By Dominic Ponsford
The Daily Mirror has been cleared by the Press Complaints Commission
despite going against the wishes of a woman’s family by publishing a
photograph of a victim of the Asian tsunami.
The paper contacted the family of Alice Claypoole, who had been
missing since the disaster, and was told they did not want her picture
to appear in the paper. The family complained under Clause 5 of the
Editors’ Code (intrusion into grief or shock) when pictures found on
the web were published in the paper.
According to the Mirror, the
picturedesk had not been aware of the family’s request. Editor Richard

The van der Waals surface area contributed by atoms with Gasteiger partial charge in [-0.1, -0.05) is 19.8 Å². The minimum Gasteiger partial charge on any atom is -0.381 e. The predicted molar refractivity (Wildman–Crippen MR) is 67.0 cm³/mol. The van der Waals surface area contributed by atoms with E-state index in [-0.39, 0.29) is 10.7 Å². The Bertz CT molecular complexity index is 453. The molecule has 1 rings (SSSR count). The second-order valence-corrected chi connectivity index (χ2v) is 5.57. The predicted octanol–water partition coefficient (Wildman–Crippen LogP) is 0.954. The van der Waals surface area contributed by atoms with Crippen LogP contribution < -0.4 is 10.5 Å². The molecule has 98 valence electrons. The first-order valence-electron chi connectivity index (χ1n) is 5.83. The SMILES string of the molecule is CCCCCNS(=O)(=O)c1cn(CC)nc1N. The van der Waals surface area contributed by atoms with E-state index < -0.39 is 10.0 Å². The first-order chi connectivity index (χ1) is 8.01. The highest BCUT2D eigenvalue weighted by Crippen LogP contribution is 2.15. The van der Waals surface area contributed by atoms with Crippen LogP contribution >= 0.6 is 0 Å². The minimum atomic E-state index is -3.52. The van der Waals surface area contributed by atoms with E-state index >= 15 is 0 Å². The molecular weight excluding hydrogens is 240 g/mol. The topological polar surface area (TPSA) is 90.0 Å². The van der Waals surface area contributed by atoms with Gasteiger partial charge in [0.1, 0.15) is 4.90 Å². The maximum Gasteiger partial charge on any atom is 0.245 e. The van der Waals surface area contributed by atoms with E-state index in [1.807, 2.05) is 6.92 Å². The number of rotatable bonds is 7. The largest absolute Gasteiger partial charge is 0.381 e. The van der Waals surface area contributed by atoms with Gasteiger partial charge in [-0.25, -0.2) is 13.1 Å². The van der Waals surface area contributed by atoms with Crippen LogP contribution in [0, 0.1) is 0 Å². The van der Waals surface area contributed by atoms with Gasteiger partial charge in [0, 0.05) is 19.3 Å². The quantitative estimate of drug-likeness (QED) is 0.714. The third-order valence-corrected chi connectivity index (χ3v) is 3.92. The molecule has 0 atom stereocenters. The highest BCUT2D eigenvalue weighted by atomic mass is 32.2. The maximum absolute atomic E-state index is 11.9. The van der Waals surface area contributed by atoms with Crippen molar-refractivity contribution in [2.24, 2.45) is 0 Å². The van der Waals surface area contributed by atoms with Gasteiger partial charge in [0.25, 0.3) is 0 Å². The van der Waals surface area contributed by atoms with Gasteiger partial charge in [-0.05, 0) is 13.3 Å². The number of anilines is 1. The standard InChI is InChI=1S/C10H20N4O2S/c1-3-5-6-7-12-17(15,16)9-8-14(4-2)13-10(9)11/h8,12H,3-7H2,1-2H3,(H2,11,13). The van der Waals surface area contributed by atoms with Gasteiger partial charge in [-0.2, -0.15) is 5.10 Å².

Wallace later wrote to them to apologise.
The PCC said that while
the “lapse may have been understandable given that news of such an
enormous tragedy had to be gathered at great speed, the Commission
nonetheless regretted the breakdown in communications”.
it would “not normally consider that the publication of an innocuous
photograph of someone who was subsequently caught up in such a shocking
news event, obtained from a public resource such as the internet, would
breach Clause 5”.